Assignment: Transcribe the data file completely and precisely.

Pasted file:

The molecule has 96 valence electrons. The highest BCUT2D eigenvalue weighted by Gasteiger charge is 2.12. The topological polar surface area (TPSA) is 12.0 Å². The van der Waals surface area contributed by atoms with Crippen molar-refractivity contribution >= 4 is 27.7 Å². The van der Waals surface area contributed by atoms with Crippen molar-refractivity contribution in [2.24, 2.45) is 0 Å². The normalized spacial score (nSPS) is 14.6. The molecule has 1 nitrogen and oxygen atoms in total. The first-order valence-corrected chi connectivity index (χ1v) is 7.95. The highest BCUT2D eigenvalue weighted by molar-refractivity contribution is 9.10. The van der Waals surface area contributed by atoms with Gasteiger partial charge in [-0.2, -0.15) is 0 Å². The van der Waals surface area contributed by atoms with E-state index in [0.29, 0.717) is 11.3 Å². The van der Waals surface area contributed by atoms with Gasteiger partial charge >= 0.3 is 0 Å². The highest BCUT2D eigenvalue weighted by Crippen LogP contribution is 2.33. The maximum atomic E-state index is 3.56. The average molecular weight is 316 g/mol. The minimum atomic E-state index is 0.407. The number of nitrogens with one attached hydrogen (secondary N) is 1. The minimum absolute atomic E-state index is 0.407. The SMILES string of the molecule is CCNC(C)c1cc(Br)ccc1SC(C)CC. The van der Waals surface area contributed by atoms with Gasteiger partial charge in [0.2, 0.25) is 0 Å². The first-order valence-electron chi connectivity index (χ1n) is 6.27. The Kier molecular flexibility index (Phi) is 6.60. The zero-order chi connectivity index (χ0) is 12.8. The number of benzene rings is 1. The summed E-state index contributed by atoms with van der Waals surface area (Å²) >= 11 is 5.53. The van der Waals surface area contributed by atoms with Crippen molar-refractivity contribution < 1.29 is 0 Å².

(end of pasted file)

The molecule has 96 valence electrons. The highest BCUT2D eigenvalue weighted by Gasteiger charge is 2.12. The topological polar surface area (TPSA) is 12.0 Å². The van der Waals surface area contributed by atoms with Crippen molar-refractivity contribution >= 4 is 27.7 Å². The van der Waals surface area contributed by atoms with Crippen molar-refractivity contribution in [2.24, 2.45) is 0 Å². The normalized spacial score (nSPS) is 14.6. The molecule has 1 nitrogen and oxygen atoms in total. The first-order valence-corrected chi connectivity index (χ1v) is 7.95. The highest BCUT2D eigenvalue weighted by molar-refractivity contribution is 9.10. The van der Waals surface area contributed by atoms with Gasteiger partial charge in [-0.2, -0.15) is 0 Å². The van der Waals surface area contributed by atoms with E-state index in [0.29, 0.717) is 11.3 Å². The van der Waals surface area contributed by atoms with Gasteiger partial charge >= 0.3 is 0 Å². The highest BCUT2D eigenvalue weighted by Crippen LogP contribution is 2.33. The maximum atomic E-state index is 3.56. The average molecular weight is 316 g/mol. The minimum atomic E-state index is 0.407. The number of nitrogens with one attached hydrogen (secondary N) is 1. The minimum absolute atomic E-state index is 0.407. The SMILES string of the molecule is CCNC(C)c1cc(Br)ccc1SC(C)CC. The van der Waals surface area contributed by atoms with Gasteiger partial charge in [0.2, 0.25) is 0 Å². The first-order valence-electron chi connectivity index (χ1n) is 6.27. The Kier molecular flexibility index (Phi) is 6.60. The zero-order chi connectivity index (χ0) is 12.8. The number of benzene rings is 1. The summed E-state index contributed by atoms with van der Waals surface area (Å²) >= 11 is 5.53. The van der Waals surface area contributed by atoms with Crippen molar-refractivity contribution < 1.29 is 0 Å².